Dogcharmer: Meet and greet

Set the stage before two dogs meet and you’ll be more successful.

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Stella and Louie are French bulldogs learning to get along with other dogs. — Courtesy Tom Shelby

Dear Tom,

How best do we introduce our daughter’s new pup into our home when we already have two adult French bulldogs, Stella (10), and Louie (3), one of whom (Louie) defaults to an aggressive posture when we are out and about on walks? We previously tried to introduce our dog to another family member’s dog which resulted in our dog attacking and injuring the other. What is the best strategy to make this work? Thank you!

Cooperstown residents

Dear Cooperstown residents,

First, let me start by telling you that dogs are almost always more aggressive on leash than off leash. And it’s not so much because the dog is protecting the two-legged on the other end of the leash, but rather because the dog feels supported by the leash connection. It’s like the little kid feeling real tough with his big brother standing right behind him. So it doesn’t matter if a dog is uncomfortable meeting new dogs or he’s just a tough ruffian, he will feel empowered with his big brother (the leash connection) behind him.

What not to do when meeting other dogs on the street is to tighten the leash and communicate anxiety through your voice. If you and Louie see another leashed dog approaching from a half a block away and then you say Louie’s name with anger or anxiety as you tighten the leash, Louie will relate your angst to the advancing dog, and you’ve effectively exacerbated the possible aggression. What to do as the six legs are drawing near is call out and ask, “Is your dog friendly?” All the while you are giving treats and talking happily to Louie as if he’s about to meet a new friend, hopefully creating a positive association with the impending meeting. If the response to the “dog friendly” question has the slightest hesitation, pass and cross the street.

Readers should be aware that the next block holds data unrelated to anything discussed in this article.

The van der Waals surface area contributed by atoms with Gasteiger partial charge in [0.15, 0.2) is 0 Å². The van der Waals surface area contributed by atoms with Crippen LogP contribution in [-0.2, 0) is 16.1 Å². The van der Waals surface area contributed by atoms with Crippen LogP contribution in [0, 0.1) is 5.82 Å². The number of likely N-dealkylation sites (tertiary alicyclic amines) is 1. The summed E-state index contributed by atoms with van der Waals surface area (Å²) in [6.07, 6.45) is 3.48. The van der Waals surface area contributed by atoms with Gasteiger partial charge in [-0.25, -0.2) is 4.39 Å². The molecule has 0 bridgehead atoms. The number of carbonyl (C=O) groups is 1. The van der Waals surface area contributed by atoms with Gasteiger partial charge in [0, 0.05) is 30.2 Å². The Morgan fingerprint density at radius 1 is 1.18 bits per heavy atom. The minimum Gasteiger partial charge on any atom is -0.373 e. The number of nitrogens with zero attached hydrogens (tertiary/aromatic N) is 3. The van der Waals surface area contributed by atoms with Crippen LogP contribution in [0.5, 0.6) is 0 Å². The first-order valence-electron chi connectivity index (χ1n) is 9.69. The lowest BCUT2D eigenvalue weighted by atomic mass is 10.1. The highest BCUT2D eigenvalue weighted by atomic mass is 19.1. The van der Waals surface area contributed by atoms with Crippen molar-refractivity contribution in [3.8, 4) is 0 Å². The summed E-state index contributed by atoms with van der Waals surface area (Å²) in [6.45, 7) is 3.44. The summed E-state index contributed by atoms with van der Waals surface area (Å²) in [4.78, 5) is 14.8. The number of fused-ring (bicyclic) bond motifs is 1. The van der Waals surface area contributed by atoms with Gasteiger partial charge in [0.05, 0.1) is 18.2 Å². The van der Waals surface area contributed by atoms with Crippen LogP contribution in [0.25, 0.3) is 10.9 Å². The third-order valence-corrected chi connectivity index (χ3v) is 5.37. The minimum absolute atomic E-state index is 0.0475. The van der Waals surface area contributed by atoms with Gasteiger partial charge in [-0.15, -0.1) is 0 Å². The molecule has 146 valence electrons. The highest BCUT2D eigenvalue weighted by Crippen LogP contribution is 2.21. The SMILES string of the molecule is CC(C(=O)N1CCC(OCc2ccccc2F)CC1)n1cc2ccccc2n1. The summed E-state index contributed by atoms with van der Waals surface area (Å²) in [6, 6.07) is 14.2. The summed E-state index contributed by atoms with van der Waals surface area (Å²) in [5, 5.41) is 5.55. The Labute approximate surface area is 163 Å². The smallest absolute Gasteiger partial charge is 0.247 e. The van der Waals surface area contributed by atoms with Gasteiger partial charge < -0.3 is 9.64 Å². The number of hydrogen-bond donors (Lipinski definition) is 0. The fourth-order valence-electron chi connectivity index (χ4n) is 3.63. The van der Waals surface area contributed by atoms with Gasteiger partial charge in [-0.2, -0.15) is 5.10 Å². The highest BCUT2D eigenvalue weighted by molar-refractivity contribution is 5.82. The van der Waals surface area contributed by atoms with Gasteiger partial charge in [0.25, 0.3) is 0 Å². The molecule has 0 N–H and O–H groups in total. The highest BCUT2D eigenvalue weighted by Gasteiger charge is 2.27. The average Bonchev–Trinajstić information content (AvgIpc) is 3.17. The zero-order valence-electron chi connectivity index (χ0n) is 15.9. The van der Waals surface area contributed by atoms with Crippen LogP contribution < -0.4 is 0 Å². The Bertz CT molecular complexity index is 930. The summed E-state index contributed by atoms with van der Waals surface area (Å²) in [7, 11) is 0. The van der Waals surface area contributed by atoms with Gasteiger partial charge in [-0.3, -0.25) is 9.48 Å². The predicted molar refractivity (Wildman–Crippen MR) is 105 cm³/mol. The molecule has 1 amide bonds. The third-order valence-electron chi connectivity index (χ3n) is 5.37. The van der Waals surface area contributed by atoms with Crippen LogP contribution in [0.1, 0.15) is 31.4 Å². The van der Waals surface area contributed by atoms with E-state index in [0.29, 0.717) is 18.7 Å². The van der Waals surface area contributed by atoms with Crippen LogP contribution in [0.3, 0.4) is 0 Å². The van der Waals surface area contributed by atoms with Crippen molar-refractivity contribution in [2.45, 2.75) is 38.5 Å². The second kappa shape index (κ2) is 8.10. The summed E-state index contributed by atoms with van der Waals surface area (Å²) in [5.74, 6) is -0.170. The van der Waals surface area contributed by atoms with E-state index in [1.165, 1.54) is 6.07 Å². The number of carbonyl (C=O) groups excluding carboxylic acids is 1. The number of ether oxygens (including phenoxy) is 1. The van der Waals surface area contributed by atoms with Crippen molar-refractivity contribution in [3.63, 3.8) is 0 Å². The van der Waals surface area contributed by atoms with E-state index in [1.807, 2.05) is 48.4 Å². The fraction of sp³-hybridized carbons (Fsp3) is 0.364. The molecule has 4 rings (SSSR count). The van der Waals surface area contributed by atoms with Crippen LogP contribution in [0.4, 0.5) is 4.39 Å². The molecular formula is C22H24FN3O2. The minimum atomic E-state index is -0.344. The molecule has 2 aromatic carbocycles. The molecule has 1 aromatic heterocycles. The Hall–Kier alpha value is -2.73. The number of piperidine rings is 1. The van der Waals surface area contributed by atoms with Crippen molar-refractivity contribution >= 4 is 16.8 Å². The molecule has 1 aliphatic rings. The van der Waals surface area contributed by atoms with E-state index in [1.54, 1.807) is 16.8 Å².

As for meeting your daughter’s new pup, I’d suggest the “meet” to take place in a large fenced in area, not on your property, with the pup already there to avoid Louie’s feeling territorial about the space, and the moment you enter, drop the leash and walk away from Louie at a 90-degree angle so he knows he’s on his own, not connected to you anymore. The fact that he’s meeting a puppy also makes it less likely that he’d be aggressive. But nonetheless, just to be really safe, attach the leash to a collar instead of a harness because Bulldogs tend to “not let go” when they bite, and picking up the leash to pull on the collar will cut off his air causing him to open his mouth.

Postscript: The owners followed my advice and the “meet” went fine.

Dog Charmer Tom

Have a question for the Dogcharmer? Write him at dogsrshelby@msn.com. Find him on Instagram @DogTrainerDiaries.

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